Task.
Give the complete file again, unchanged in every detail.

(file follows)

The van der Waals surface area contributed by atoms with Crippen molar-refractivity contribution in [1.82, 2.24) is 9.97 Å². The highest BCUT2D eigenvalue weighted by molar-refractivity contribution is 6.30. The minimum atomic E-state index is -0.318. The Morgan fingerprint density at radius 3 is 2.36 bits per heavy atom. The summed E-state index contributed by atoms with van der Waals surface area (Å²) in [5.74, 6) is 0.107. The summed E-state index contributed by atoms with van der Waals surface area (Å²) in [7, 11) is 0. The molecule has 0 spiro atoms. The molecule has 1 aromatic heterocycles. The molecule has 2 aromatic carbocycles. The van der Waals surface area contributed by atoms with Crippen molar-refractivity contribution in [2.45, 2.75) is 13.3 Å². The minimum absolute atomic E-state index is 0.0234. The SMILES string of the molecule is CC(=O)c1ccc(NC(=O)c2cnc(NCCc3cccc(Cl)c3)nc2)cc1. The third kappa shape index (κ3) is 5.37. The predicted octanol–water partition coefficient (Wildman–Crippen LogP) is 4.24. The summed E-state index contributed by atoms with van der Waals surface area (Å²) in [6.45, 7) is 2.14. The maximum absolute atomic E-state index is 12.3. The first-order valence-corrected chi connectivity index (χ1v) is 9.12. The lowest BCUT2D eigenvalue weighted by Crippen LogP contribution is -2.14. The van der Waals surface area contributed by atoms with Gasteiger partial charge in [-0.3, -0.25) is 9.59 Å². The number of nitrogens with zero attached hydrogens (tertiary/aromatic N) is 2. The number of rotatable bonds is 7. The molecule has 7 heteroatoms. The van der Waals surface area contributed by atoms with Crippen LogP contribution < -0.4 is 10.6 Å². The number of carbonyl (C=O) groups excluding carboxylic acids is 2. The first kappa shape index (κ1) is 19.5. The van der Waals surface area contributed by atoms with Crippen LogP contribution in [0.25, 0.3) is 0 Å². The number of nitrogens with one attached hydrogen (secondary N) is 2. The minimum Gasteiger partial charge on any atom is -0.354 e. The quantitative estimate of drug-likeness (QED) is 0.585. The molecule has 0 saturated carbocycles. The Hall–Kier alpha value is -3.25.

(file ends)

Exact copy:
The van der Waals surface area contributed by atoms with Crippen molar-refractivity contribution in [1.82, 2.24) is 9.97 Å². The highest BCUT2D eigenvalue weighted by molar-refractivity contribution is 6.30. The minimum atomic E-state index is -0.318. The Morgan fingerprint density at radius 3 is 2.36 bits per heavy atom. The summed E-state index contributed by atoms with van der Waals surface area (Å²) in [5.74, 6) is 0.107. The summed E-state index contributed by atoms with van der Waals surface area (Å²) in [7, 11) is 0. The molecule has 0 spiro atoms. The molecule has 1 aromatic heterocycles. The molecule has 2 aromatic carbocycles. The van der Waals surface area contributed by atoms with Crippen molar-refractivity contribution in [2.45, 2.75) is 13.3 Å². The minimum absolute atomic E-state index is 0.0234. The SMILES string of the molecule is CC(=O)c1ccc(NC(=O)c2cnc(NCCc3cccc(Cl)c3)nc2)cc1. The third kappa shape index (κ3) is 5.37. The predicted octanol–water partition coefficient (Wildman–Crippen LogP) is 4.24. The summed E-state index contributed by atoms with van der Waals surface area (Å²) in [6.45, 7) is 2.14. The maximum absolute atomic E-state index is 12.3. The first-order valence-corrected chi connectivity index (χ1v) is 9.12. The lowest BCUT2D eigenvalue weighted by Crippen LogP contribution is -2.14. The van der Waals surface area contributed by atoms with Gasteiger partial charge in [-0.3, -0.25) is 9.59 Å². The number of nitrogens with zero attached hydrogens (tertiary/aromatic N) is 2. The number of rotatable bonds is 7. The molecule has 7 heteroatoms. The van der Waals surface area contributed by atoms with Crippen LogP contribution < -0.4 is 10.6 Å². The number of carbonyl (C=O) groups excluding carboxylic acids is 2. The first kappa shape index (κ1) is 19.5. The van der Waals surface area contributed by atoms with Crippen LogP contribution in [0.25, 0.3) is 0 Å². The number of nitrogens with one attached hydrogen (secondary N) is 2. The minimum Gasteiger partial charge on any atom is -0.354 e. The quantitative estimate of drug-likeness (QED) is 0.585. The molecule has 0 saturated carbocycles. The Hall–Kier alpha value is -3.25.